the federal government (to the extent it would exist) that it
    would be uniform and not protectionist.

  3. Government
    can not prevent cultural decline. Only cultural renewal can
    stop cultural decline. As far as immigrants go, I would never
    let any become a citizen or enjoy any supposed "benefits"
    like Social Security or minimum wage. But immigrants don't care
    about any of that. If you talk to Moslem, Pakistani cab drivers
    in Chicago, you will find out that they just want to make honest
    dollars and provide for their families. They are not a threat
    to America's demographics or culture. And neither are Mexicans,
    or Asians, or Bosnians. These people come to work and make a
    better life for themselves, not to conquer or destroy the culture.

That's
the ultimate challenge to the Constitution Party. Since it is an
explicitly Christian Party, I don't know if it is ready to concede
that no civil power can possibly protect Christendom. The State,
perhaps, may competently punish violent evil-doers, but how much
more can it do? What does the Book of Deuteronomy say about immigrants?
Or trade? As I read it, it seems to take the side of freedom, and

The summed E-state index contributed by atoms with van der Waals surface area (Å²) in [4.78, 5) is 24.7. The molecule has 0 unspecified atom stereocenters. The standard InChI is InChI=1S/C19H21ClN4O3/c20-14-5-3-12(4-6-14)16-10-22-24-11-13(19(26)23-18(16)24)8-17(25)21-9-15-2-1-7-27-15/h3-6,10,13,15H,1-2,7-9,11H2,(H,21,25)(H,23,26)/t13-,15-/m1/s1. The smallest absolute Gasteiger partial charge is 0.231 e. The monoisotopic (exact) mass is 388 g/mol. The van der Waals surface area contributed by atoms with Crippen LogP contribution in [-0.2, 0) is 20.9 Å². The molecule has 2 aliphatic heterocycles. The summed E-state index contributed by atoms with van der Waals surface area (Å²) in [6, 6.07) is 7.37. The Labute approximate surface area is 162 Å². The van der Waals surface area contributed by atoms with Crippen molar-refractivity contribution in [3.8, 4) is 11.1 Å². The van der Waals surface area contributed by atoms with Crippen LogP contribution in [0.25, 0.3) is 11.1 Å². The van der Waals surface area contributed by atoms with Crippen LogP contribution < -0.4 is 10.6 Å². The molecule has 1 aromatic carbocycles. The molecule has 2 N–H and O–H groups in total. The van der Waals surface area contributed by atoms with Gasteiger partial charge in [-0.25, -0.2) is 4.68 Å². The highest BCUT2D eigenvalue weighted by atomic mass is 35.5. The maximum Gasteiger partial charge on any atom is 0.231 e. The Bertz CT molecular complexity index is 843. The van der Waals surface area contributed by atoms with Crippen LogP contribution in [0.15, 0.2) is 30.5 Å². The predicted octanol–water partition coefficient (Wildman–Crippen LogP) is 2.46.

nothing Jesus says would suggest any other interpretation.

Most
importantly, isn't it the role of the Church to preserve our cultural
heritage? In other words, it is often said that this was once a
Christian nation, and now it is not. Who's to blame? Darwin? Freud?
The Supreme Court?

If
the Church once had a dominant place in the culture, and now does
not, there is no one to blame but the Church itself. And spiritual
renewal, leading to cultural renewal, are the only means to reverse
the trend. The culture is in decline, but it is Christians who allowed
that to happen by transferring responsibilities of the Church, and
of the family, to the State.

The
reasons for this are long and complex and I can not do them justice
in this piece. But the long and the short of it is that the Constitution
Party still sees some redemptive work on the part of the State to
restore "America" as an entity, as an ideal. I side with
the Libertarians because I think they understand that the State
has only a negative, punitive role in society and that cultural
renewal lies in the unity and fellowship of the Church, the cooperation
of families, and the industry and volunteerism of individuals.

October
18, 2004

James
Leroy Wilson [send him mail]
lives and works in Chicago and is a columnist for the Partial
Observer
. He also has a new blog, “Independent
Country
.”

James
Leroy Wilson Archives